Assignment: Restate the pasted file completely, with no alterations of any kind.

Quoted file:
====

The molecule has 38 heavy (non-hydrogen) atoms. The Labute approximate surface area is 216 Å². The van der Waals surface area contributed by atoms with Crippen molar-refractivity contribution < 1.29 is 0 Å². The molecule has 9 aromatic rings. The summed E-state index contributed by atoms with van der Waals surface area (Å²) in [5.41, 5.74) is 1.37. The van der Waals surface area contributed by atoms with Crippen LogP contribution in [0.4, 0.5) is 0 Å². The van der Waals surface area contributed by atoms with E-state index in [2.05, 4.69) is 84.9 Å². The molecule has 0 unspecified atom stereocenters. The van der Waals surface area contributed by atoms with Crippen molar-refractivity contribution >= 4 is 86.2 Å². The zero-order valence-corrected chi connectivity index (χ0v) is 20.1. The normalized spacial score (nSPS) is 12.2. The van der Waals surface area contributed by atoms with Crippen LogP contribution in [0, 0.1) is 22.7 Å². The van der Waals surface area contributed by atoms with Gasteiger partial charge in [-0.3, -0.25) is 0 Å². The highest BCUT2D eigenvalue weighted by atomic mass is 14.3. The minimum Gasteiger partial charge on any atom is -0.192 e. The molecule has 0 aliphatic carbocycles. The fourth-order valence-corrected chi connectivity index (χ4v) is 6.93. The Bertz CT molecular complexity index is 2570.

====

The molecule has 38 heavy (non-hydrogen) atoms. The Labute approximate surface area is 216 Å². The van der Waals surface area contributed by atoms with Crippen molar-refractivity contribution < 1.29 is 0 Å². The molecule has 9 aromatic rings. The summed E-state index contributed by atoms with van der Waals surface area (Å²) in [5.41, 5.74) is 1.37. The van der Waals surface area contributed by atoms with Crippen LogP contribution in [0.4, 0.5) is 0 Å². The van der Waals surface area contributed by atoms with E-state index in [2.05, 4.69) is 84.9 Å². The molecule has 0 unspecified atom stereocenters. The van der Waals surface area contributed by atoms with Crippen molar-refractivity contribution >= 4 is 86.2 Å². The zero-order valence-corrected chi connectivity index (χ0v) is 20.1. The normalized spacial score (nSPS) is 12.2. The van der Waals surface area contributed by atoms with Crippen LogP contribution in [0, 0.1) is 22.7 Å². The van der Waals surface area contributed by atoms with Gasteiger partial charge in [-0.3, -0.25) is 0 Å². The highest BCUT2D eigenvalue weighted by atomic mass is 14.3. The minimum Gasteiger partial charge on any atom is -0.192 e. The molecule has 0 aliphatic carbocycles. The fourth-order valence-corrected chi connectivity index (χ4v) is 6.93. The Bertz CT molecular complexity index is 2570.